Dr. Ed Pullen is a family physician who sees patients at Sound Family Medicine in Puyallup, WA and blogs at DrPullen.com.
A nice surprise buried in the health care reform bill is that starting next year, Medicare patients will be able to receive annual preventive care exams that are paid for by the program. It may come as a surprise to those of you with private insurance plans who think of coverage of an annual exam as routine, but up until now Medicare has only covered a “Welcome to Medicare” exam in the first year after turning 65. Also, many preventive services like colonoscopy and mammography were either not covered, or subject to high co-payments and deductibles. This situation has always seemed backwards to me. I can make a pretty good argument that an annual physical exam for a 27 year old man is not needed, but it is almost always a covered benefit in any plan the young insured patient has through an employer. Older adults, on the other hand, are far higher risk for cancer, heart disease, diabetes, hypertension, depression, and safety at home issues than are young adults. So I am pleased that preventive services for older and more vulnerable adults will be covered starting in 2011. Leslie Alderman nicely discussed the details of this new coverage in a recent New York Times article.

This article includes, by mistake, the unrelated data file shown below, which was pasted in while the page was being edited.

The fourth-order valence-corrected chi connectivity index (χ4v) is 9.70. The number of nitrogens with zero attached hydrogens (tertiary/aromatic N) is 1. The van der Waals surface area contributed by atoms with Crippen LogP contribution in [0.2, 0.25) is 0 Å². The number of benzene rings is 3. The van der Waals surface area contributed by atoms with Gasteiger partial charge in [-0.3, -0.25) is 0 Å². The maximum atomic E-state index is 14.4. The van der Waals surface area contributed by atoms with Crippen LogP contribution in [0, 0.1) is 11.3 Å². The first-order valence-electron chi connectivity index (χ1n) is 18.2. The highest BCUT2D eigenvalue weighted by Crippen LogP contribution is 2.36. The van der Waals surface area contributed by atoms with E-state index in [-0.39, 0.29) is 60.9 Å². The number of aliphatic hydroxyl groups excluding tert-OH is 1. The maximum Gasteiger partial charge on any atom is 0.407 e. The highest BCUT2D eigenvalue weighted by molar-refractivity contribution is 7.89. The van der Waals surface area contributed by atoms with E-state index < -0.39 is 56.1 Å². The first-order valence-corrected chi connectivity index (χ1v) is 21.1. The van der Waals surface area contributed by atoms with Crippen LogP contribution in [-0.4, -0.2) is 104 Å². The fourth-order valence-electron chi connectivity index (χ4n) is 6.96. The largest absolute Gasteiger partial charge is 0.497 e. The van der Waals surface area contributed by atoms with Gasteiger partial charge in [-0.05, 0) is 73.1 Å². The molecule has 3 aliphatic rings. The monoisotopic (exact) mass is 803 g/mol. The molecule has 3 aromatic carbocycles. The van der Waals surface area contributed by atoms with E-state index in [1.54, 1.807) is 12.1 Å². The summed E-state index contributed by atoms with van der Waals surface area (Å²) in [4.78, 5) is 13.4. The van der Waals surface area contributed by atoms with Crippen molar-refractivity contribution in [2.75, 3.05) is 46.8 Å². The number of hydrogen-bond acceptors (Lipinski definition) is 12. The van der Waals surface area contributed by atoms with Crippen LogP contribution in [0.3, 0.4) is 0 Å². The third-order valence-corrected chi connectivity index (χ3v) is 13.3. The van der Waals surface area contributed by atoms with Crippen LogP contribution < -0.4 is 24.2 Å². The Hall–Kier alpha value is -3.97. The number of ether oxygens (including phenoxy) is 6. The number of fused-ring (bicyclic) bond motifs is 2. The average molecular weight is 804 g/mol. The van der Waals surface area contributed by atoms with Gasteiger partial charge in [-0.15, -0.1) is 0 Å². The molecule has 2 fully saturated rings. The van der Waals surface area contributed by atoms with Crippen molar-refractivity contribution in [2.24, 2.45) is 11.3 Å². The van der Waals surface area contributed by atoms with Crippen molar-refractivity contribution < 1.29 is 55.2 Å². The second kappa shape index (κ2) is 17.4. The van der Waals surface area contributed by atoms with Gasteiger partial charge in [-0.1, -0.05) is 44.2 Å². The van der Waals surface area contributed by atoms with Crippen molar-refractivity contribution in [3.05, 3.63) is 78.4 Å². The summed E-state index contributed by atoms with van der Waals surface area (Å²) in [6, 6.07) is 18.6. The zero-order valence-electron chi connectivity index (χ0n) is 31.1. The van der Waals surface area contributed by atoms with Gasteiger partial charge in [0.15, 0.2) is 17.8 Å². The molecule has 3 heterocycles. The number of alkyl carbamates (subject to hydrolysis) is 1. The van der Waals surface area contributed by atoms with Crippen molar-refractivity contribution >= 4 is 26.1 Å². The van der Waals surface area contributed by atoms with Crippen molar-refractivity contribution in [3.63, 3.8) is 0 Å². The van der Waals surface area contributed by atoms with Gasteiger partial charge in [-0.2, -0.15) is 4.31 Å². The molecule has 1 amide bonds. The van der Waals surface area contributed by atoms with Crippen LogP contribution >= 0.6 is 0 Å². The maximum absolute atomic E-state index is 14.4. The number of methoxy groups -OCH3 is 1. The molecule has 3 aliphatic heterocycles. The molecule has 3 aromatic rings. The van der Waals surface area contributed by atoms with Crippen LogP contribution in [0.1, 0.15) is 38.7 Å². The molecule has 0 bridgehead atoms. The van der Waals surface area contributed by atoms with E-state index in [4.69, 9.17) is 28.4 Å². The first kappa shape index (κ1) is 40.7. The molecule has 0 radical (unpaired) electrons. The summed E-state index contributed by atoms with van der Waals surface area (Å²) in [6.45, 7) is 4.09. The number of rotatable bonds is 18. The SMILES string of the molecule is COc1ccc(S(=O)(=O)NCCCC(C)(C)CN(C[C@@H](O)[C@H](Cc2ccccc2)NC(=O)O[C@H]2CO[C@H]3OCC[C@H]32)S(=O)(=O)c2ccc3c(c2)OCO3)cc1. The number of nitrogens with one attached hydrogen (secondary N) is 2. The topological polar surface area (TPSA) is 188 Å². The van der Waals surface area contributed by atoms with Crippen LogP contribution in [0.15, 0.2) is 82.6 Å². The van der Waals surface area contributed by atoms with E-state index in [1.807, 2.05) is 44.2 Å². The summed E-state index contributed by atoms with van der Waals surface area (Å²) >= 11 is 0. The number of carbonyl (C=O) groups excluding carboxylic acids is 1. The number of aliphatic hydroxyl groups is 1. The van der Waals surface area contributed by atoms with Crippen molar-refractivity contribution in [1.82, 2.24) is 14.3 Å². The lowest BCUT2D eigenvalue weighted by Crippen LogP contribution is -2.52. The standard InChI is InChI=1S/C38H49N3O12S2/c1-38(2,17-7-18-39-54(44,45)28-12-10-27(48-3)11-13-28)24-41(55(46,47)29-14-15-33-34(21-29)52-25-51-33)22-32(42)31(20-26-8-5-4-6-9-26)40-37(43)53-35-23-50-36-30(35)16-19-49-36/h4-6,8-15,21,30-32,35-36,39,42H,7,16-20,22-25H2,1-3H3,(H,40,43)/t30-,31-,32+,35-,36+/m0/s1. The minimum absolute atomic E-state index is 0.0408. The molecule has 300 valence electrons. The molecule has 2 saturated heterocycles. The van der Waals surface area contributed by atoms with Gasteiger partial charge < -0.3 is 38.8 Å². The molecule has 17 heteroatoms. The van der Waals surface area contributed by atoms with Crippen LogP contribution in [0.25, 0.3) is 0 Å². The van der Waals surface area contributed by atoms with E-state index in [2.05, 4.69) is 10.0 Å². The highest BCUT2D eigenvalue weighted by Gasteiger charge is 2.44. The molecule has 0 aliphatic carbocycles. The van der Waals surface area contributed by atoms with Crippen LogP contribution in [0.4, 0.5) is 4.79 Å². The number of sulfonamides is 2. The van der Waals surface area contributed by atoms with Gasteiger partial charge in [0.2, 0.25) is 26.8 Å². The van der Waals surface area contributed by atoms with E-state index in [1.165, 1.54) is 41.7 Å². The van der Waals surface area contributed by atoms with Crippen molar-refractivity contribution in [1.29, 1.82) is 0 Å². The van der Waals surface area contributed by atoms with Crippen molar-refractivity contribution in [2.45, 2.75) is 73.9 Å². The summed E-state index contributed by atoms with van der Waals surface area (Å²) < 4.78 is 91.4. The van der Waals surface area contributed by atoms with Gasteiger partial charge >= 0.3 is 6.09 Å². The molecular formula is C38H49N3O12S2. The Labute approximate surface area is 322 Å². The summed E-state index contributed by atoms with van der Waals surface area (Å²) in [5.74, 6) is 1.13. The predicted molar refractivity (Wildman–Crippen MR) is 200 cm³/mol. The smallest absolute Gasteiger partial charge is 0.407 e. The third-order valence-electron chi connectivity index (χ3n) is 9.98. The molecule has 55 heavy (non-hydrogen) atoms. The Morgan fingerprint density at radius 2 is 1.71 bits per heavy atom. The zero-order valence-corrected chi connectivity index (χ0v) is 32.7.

Starting Sept 23, 2010, all new insurance plans, or current plans which make certain changes, will be required to provide coverage for preventive services recommended by the U.S. Preventive Services Task Force as category "A" or "B" ratings (moderate or high certainty of at least a moderate net health benefit). Beginning Jan. 1, 2011, Medicare will also cover these services with no co-payment or deductible.
This is good news, and should make it much easier for primary care physicians to convince older patients, some of whom currently choose between purchasing shelter, food, or medicine on fixed incomes, to receive evidence-based preventive care.